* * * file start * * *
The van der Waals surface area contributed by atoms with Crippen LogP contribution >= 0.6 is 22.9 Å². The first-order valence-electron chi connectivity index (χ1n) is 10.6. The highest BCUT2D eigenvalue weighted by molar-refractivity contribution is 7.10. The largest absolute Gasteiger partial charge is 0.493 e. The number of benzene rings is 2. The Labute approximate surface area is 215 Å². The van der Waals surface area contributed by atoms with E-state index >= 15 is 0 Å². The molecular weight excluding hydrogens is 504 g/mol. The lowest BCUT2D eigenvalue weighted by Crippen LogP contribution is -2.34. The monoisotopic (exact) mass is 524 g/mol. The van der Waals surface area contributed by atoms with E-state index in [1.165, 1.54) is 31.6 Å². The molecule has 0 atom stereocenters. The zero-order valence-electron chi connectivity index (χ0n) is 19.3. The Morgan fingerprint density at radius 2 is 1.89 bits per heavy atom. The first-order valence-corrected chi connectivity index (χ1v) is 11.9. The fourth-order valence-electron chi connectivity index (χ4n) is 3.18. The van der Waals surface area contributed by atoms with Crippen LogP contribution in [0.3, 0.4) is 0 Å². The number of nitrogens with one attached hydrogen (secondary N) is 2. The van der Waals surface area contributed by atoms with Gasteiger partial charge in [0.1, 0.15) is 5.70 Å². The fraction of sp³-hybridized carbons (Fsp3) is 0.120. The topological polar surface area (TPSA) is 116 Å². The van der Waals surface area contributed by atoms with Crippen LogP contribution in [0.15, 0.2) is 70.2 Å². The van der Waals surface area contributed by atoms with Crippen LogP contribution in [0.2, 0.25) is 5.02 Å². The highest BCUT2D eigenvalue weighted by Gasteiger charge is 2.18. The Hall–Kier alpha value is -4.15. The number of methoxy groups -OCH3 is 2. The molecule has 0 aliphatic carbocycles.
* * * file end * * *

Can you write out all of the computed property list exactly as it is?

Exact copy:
The van der Waals surface area contributed by atoms with Crippen LogP contribution >= 0.6 is 22.9 Å². The first-order valence-electron chi connectivity index (χ1n) is 10.6. The highest BCUT2D eigenvalue weighted by molar-refractivity contribution is 7.10. The largest absolute Gasteiger partial charge is 0.493 e. The number of benzene rings is 2. The Labute approximate surface area is 215 Å². The van der Waals surface area contributed by atoms with E-state index >= 15 is 0 Å². The molecular weight excluding hydrogens is 504 g/mol. The lowest BCUT2D eigenvalue weighted by Crippen LogP contribution is -2.34. The monoisotopic (exact) mass is 524 g/mol. The van der Waals surface area contributed by atoms with E-state index in [1.165, 1.54) is 31.6 Å². The molecule has 0 atom stereocenters. The zero-order valence-electron chi connectivity index (χ0n) is 19.3. The Morgan fingerprint density at radius 2 is 1.89 bits per heavy atom. The first-order valence-corrected chi connectivity index (χ1v) is 11.9. The fourth-order valence-electron chi connectivity index (χ4n) is 3.18. The van der Waals surface area contributed by atoms with Crippen LogP contribution in [0.3, 0.4) is 0 Å². The number of nitrogens with one attached hydrogen (secondary N) is 2. The van der Waals surface area contributed by atoms with Gasteiger partial charge in [0.1, 0.15) is 5.70 Å². The fraction of sp³-hybridized carbons (Fsp3) is 0.120. The topological polar surface area (TPSA) is 116 Å². The van der Waals surface area contributed by atoms with Crippen LogP contribution in [0.15, 0.2) is 70.2 Å². The van der Waals surface area contributed by atoms with Crippen LogP contribution in [0.2, 0.25) is 5.02 Å². The highest BCUT2D eigenvalue weighted by Gasteiger charge is 2.18. The Hall–Kier alpha value is -4.15. The number of methoxy groups -OCH3 is 2. The molecule has 0 aliphatic carbocycles.